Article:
Anyway here's how I discovered this - I was futzing with the WHS web server files today as I migrated my websites from a virtualized Linux box over to IIS on the home server. I modified a silly .html file, saved too quickly, and then decided I wanted the original back. So I went to grab an old version out of my latest NTbackup. As I attempted to index the .bkf file and restore the document I wanted, I'm greeted by the above. So no love there. Really, all I want is for the semi-important stuff to be "off-box", ideally a local image, since my really critical stuff is already off-site using a remote backup service. At this point it doesn't look likely that we can replicate the PC backups off the box, but I'm not too worried about those either.
So until something better comes along, you can actually still use NTBackup if you want, you just can't back up the fancy logical volume in WHS (which makes up most of the D: drive). What you can back up is C:\, SystemState, and then your WHS shares over the network (i.e. you would add \\ server\users) to your backup selections. Could you do a bare-metal restore from this? Ehm, probably not. But's it's something I'd try, and maybe some day I will. In the meantime, it allows you to use a familiar, reliable backup tool to offload important and critical files to another device or elsewhere on your home network.
So is this enough? If your critical data is covered, then yeah, I think so. You could avoid ALL of the issues above I suppose and run WHS inside Virtual Server or Hyper-V, but then I think you lose one really nice thing that WHS lets you do - use cobbled-together hardware you already had laying around the house. The way the logical volume system works, its designed for that, with disk drives that WILL fail in mind. I've had two drives fail in mine in the last year, and in both cases the process to replace them was pretty painless. Your mileage will definitely vary.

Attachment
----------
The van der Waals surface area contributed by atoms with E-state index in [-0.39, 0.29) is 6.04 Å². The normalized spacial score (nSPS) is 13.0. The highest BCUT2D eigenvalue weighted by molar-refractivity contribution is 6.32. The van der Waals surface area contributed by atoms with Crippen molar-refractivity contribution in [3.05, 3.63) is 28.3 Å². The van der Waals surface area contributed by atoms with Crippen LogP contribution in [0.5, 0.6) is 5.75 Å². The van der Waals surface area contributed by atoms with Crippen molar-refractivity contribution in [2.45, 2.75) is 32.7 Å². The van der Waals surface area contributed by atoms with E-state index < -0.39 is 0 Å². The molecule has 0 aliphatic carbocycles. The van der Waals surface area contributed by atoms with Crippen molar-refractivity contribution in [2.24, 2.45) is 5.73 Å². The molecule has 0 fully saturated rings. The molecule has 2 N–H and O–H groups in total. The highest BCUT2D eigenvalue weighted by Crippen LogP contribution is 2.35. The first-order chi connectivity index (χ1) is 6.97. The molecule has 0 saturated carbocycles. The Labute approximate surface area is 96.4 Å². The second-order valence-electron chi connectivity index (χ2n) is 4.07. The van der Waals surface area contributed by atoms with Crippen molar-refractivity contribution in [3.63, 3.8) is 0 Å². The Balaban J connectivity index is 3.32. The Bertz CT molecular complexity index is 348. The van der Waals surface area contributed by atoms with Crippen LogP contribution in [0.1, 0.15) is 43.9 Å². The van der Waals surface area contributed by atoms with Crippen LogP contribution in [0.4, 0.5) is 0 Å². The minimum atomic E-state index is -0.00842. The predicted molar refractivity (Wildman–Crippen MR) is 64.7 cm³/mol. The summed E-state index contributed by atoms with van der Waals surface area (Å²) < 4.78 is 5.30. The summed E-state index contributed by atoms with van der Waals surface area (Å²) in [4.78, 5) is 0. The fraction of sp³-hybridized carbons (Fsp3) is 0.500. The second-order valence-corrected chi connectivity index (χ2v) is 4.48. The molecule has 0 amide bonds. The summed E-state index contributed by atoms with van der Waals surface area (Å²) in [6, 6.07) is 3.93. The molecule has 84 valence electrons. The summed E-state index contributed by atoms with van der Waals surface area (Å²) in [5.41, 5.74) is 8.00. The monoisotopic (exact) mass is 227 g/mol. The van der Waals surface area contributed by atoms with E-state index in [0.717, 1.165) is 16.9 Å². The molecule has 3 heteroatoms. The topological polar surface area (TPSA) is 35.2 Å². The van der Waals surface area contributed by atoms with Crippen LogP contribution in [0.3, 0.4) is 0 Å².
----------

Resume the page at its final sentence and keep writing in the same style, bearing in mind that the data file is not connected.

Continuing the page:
- At one time this went without saying, but then we got lazy because recovery software started doing it for us. Make sure your destination volumes (VHDs in this case) are big enough to accept your recovered volumes. This article came in handy.
- The HAL is going to be different. Once you successfully recover the ShadowProtect images into VHDs, you'll need to grab HAL.DLL and NTOSKRNL.EXE from the original installation media, or alternately, another (ideally similar) VM running under Virtual Server 2005.
- ShadowProtect's HIR feature helps you out by trying to neuter your driver configuration so that you can restore to any hardware. But you have to return the favor and make sure you don't do anything exotic right off the bat. When configuring your VM initially under Virtual Server 2005, use IDE disks until you get things up and running (and the VM additions installed). Then you can bring down the VM and switch to good old SCSI drivers.
You can see a bit of my progression towards the points above here, on the StorageCraft forums:
If I had to do it all again, would I use ShadowProtect? Its a solid maybe. I've actually had an easier time just using NTBackup.